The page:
The journal, Conservation Evidence
Our online journal publishes research, monitoring results and case studies on the effects of conservation interventions. All papers include some monitoring of the effects of the intervention and are written by, or in partnership with, those who did the conservation work. It includes interventions such as habitat creation, habitat restoration, translocations, reintroductions, invasive species control, and education or integrated conservation development programmes, from anywhere around the world.
Watch a brief video on our journal here.
A volume is created each year with peer-reviewed papers published throughout the year. We now accept Short Communications as well as standard papers.
Special issues contain new papers on a specific topic.
Virtual collections collate papers published in the journal on specific topics such as management of particular groups of species.
Hitchcock G.E. (2018), 15, 2-4
At Cooper’s Hill Nature Reserve, Bedfordshire, England, areas of mature heather Calluna vulgaris have been lost and replaced by dense grassy swards. We hypothesised that any heather seedlings would have difficulty competing with the grasses and tested this by removing the turf to expose the nutrient-poor sandy soil in seven small plots across the reserve. These plots, together with control areas, were monitored annually to determine which vegetation types would re-establish. Five plots also received seed-rich brash (cut heather) on half of each plot to determine whether additional seeding of stripped areas was required. Analysis of the data collected over the first five years indicates that the technique increased the amount of heather seedlings establishing, as measured by percentage heather cover. Adding seed rich brash had no effect, implying a good amount of viable heather seed is present in the soil at this site. Grasses are also establishing in the stripped areas but are not dominating the plots.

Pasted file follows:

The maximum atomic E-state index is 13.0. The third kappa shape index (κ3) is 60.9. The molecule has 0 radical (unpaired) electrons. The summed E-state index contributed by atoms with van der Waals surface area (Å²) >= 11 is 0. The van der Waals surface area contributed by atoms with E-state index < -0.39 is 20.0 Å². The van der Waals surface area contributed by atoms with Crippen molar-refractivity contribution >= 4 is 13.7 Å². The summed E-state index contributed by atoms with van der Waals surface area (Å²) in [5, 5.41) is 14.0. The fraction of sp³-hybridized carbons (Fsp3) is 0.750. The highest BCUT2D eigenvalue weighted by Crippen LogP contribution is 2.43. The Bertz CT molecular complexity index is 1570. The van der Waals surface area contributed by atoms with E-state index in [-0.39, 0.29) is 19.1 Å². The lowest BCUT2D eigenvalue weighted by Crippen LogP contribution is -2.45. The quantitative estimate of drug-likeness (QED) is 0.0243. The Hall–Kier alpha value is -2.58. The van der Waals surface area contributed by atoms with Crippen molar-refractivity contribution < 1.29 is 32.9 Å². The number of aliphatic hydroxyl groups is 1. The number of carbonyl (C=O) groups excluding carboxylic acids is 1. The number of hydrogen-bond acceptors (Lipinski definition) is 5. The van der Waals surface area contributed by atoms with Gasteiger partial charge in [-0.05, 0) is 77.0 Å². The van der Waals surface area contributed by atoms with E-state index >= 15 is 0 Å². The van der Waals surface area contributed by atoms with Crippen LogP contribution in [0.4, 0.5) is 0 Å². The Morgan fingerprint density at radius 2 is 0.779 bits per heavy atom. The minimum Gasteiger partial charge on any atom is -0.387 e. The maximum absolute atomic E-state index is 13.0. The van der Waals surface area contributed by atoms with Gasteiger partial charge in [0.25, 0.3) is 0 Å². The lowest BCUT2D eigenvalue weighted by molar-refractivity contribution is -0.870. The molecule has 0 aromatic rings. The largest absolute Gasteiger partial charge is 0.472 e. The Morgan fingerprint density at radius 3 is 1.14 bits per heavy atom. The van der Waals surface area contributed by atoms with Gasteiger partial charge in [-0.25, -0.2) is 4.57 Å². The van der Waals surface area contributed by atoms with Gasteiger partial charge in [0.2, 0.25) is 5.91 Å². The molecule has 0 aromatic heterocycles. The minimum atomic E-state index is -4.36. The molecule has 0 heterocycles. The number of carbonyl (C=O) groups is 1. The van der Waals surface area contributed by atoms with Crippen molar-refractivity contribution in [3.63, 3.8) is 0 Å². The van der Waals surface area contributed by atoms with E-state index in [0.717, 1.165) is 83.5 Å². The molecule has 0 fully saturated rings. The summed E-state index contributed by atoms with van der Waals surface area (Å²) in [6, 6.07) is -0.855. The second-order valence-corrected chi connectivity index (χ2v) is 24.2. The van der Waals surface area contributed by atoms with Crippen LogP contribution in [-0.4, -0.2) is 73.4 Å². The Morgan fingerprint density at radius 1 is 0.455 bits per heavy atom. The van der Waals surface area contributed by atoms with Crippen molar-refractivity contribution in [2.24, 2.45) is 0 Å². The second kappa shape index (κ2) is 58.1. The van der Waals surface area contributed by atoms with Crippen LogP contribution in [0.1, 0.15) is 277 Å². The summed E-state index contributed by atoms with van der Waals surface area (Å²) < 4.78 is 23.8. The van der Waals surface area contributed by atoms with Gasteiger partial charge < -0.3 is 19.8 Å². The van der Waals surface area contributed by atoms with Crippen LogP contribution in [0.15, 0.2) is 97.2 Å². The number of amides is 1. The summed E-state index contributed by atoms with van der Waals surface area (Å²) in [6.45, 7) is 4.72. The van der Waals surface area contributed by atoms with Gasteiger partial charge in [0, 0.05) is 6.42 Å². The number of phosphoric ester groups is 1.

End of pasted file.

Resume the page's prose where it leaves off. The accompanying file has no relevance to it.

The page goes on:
Pucheta F.M., Pereda I.M. & Di Giacomo A.S. (2018), 15, 1-1
A simple predator exclosure applied to saffron-cowled blackbird nests resulted in 69% fledging success compared to 36% for the controls.